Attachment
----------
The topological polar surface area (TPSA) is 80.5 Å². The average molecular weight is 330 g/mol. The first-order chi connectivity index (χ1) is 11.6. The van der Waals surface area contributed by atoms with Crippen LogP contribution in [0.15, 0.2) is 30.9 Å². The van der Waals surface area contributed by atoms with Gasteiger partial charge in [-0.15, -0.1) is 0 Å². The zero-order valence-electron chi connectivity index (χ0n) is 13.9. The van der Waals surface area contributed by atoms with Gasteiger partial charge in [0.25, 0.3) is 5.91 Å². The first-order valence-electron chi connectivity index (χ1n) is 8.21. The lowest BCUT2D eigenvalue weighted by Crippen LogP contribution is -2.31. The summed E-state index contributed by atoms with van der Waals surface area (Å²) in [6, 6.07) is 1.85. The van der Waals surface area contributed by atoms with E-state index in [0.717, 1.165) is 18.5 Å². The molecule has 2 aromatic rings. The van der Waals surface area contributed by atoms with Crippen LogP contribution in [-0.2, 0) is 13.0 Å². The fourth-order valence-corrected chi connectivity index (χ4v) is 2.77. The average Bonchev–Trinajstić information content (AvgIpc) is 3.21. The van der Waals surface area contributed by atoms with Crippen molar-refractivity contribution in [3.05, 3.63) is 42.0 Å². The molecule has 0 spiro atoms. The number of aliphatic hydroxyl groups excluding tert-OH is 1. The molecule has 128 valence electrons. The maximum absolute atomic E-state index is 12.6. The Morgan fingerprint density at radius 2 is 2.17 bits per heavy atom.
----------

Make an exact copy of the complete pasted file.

The topological polar surface area (TPSA) is 80.5 Å². The average molecular weight is 330 g/mol. The first-order chi connectivity index (χ1) is 11.6. The van der Waals surface area contributed by atoms with Crippen LogP contribution in [0.15, 0.2) is 30.9 Å². The van der Waals surface area contributed by atoms with Gasteiger partial charge in [-0.15, -0.1) is 0 Å². The zero-order valence-electron chi connectivity index (χ0n) is 13.9. The van der Waals surface area contributed by atoms with Gasteiger partial charge in [0.25, 0.3) is 5.91 Å². The first-order valence-electron chi connectivity index (χ1n) is 8.21. The lowest BCUT2D eigenvalue weighted by Crippen LogP contribution is -2.31. The summed E-state index contributed by atoms with van der Waals surface area (Å²) in [6, 6.07) is 1.85. The van der Waals surface area contributed by atoms with E-state index in [0.717, 1.165) is 18.5 Å². The molecule has 2 aromatic rings. The van der Waals surface area contributed by atoms with Crippen LogP contribution in [-0.2, 0) is 13.0 Å². The fourth-order valence-corrected chi connectivity index (χ4v) is 2.77. The average Bonchev–Trinajstić information content (AvgIpc) is 3.21. The van der Waals surface area contributed by atoms with Crippen molar-refractivity contribution in [3.05, 3.63) is 42.0 Å². The molecule has 0 spiro atoms. The number of aliphatic hydroxyl groups excluding tert-OH is 1. The molecule has 128 valence electrons. The maximum absolute atomic E-state index is 12.6. The Morgan fingerprint density at radius 2 is 2.17 bits per heavy atom.